Thursday, February 19, 2015

Page Turning 101

Every collaborative pianist knows that some page turns can make our jobs very difficult. If technology is not being used, it is essential to find a good page turner that you trust. Turning pages in a recital is not for the faint of heart and can be incredibly stressful. Here are some of the pieces of advice I share with neophyte page turners that work with me.

  • Preview the pieces before going on stage and ask questions.  There's nothing worse than trying to figure out exactly where the Da Capo goes back to while you are sitting under stage lights. Take the time necessary to familiarize yourself with repeats, first and second endings, and codas. If you are uncertain about anything, ask the pianist before the concert begins. It's also a good thing to make sure you are certain where each piece ends!
  • Prepare the pages for smooth turns if necessary. The pianist has probably made most of the page turns in rehearsal using the bottom corner of the score. That means the upper corners that you are using are still in fairly good condition. You want to make sure that pages are not stuck together and that you are aware of the paper's thickness.
  • Always stand to make the turn. Standing ensures that your arm will not inhibit the pianist's sight line and keeps your body out of the way of the physical activity.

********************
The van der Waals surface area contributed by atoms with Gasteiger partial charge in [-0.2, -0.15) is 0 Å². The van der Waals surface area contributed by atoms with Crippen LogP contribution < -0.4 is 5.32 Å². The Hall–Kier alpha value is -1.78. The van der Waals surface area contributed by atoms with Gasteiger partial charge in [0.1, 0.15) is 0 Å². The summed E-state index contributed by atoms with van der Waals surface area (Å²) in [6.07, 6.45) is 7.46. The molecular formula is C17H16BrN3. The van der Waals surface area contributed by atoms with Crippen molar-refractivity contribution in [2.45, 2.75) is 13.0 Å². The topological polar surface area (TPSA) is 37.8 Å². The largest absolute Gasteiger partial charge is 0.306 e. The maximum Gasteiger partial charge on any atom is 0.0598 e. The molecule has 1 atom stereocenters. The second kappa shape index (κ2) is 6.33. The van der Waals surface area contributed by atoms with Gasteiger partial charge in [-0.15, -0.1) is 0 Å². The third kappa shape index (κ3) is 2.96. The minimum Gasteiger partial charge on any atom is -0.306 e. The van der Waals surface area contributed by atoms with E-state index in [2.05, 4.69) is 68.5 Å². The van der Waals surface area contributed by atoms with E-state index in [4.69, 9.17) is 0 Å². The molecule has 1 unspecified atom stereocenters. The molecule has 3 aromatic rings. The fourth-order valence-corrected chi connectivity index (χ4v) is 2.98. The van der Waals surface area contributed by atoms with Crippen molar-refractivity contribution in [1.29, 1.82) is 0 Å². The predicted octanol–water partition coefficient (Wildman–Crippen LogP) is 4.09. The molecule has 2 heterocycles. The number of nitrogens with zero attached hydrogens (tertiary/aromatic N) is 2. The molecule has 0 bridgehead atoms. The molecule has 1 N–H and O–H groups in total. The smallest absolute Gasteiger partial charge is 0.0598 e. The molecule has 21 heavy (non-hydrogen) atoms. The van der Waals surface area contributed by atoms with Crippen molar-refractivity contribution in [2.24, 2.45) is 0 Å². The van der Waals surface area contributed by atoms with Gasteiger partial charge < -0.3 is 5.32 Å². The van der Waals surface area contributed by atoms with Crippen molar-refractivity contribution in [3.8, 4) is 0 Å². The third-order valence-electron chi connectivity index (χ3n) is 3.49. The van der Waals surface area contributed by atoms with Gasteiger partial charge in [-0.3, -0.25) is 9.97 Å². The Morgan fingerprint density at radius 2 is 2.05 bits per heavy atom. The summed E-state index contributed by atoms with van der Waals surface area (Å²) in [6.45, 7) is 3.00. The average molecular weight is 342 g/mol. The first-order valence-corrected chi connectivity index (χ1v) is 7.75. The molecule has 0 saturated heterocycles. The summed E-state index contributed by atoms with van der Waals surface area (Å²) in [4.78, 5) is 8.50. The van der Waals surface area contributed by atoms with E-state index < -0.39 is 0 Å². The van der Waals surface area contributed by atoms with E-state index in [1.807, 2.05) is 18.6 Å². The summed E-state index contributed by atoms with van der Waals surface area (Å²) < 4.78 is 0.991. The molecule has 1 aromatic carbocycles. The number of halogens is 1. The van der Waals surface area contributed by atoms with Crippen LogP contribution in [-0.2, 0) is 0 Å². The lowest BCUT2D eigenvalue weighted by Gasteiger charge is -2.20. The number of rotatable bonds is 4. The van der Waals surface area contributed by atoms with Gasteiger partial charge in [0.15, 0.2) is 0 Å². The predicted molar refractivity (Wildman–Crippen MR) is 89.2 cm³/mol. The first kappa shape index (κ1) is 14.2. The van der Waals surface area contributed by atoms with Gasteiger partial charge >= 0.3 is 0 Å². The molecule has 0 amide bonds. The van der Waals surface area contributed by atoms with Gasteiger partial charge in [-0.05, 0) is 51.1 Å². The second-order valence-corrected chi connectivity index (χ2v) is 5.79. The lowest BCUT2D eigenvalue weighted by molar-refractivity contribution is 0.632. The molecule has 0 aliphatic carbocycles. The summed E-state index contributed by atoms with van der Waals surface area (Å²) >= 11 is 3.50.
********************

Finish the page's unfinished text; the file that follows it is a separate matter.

• Watch out for leaping bass lines! Inevitably, the publisher will place busy passages in the lower registers of the piano at the page turn. This is where issues of the page turner's height and arm span come into play. If you are afraid you will get in the way of the player's left hand, consider standing at the very end of the piano and making the turn.
  • When do I turn? The answer to this question will vary for every pianist and for every situation. When you are just beginning to turn pages, pianists will often give a nod at the time for the page turn. However, the ultimate goal is to develop enough of a relationship on stage that such cues are not necessary. When making the decision, it is important to consider the complexity of the passage, the tempo of the piece, the performer's body language, and any cues written in the score. These will generally give you an idea of just how comfortable the collaborator is with the material that is coming next.
  • Turn the page! This is not the time to make a slow graceful turn of the page. Grab hold of the corner and TURN! (Just make sure you don't fling the entire score into the floor! That creates an entirely different problem....and, yes, it really did happen to me.)
  • If a problem occurs, be proactive. Pages may blow in a breeze from the air conditioning unit. A page might have been inserted into the binder upside down. Maybe you turned too many pages. Don't just sit there.....react! You are an extension of the pianist and are allowing him to keep his hands on the keyboard. The more proactive you are, the more confident the performer is that everything is going to be just fine.
When playing in a college setting, I generally recruit a single page turner for the entire semester. Yes, it makes things easier to simply have to make one request and have all of my engagements staffed, but if I ask you to repeatedly turn pages for me, it is intended to be a compliment. I trust your musicianship as well as your comfort on stage. That trust means that I can breathe a little easier and keep my focus on the task at hand -- making beautiful music.

What advice would you give a new page turner? Have you had a page turning nightmare? Share your thoughts and experiences in the comments below.